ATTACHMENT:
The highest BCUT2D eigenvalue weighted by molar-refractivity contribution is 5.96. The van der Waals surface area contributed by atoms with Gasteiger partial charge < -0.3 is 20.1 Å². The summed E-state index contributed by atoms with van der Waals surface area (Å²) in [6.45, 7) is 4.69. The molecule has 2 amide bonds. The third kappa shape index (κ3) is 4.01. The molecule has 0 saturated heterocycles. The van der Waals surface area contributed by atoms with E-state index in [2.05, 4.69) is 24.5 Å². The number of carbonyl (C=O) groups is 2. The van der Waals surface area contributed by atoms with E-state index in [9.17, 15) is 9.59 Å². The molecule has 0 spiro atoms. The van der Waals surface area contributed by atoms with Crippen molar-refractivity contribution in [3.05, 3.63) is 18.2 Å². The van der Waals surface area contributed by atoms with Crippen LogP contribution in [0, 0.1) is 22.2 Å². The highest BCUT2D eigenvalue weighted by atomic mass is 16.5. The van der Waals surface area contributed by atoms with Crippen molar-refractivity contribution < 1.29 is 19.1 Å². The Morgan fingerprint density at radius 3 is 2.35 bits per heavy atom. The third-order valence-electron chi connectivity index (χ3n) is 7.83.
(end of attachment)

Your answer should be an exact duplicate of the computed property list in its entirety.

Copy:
The highest BCUT2D eigenvalue weighted by molar-refractivity contribution is 5.96. The van der Waals surface area contributed by atoms with Gasteiger partial charge < -0.3 is 20.1 Å². The summed E-state index contributed by atoms with van der Waals surface area (Å²) in [6.45, 7) is 4.69. The molecule has 2 amide bonds. The third kappa shape index (κ3) is 4.01. The molecule has 0 saturated heterocycles. The van der Waals surface area contributed by atoms with E-state index in [2.05, 4.69) is 24.5 Å². The number of carbonyl (C=O) groups is 2. The van der Waals surface area contributed by atoms with E-state index in [9.17, 15) is 9.59 Å². The molecule has 0 spiro atoms. The van der Waals surface area contributed by atoms with Crippen molar-refractivity contribution in [3.05, 3.63) is 18.2 Å². The van der Waals surface area contributed by atoms with Crippen LogP contribution in [0, 0.1) is 22.2 Å². The highest BCUT2D eigenvalue weighted by atomic mass is 16.5. The van der Waals surface area contributed by atoms with Crippen molar-refractivity contribution < 1.29 is 19.1 Å². The Morgan fingerprint density at radius 3 is 2.35 bits per heavy atom. The third-order valence-electron chi connectivity index (χ3n) is 7.83.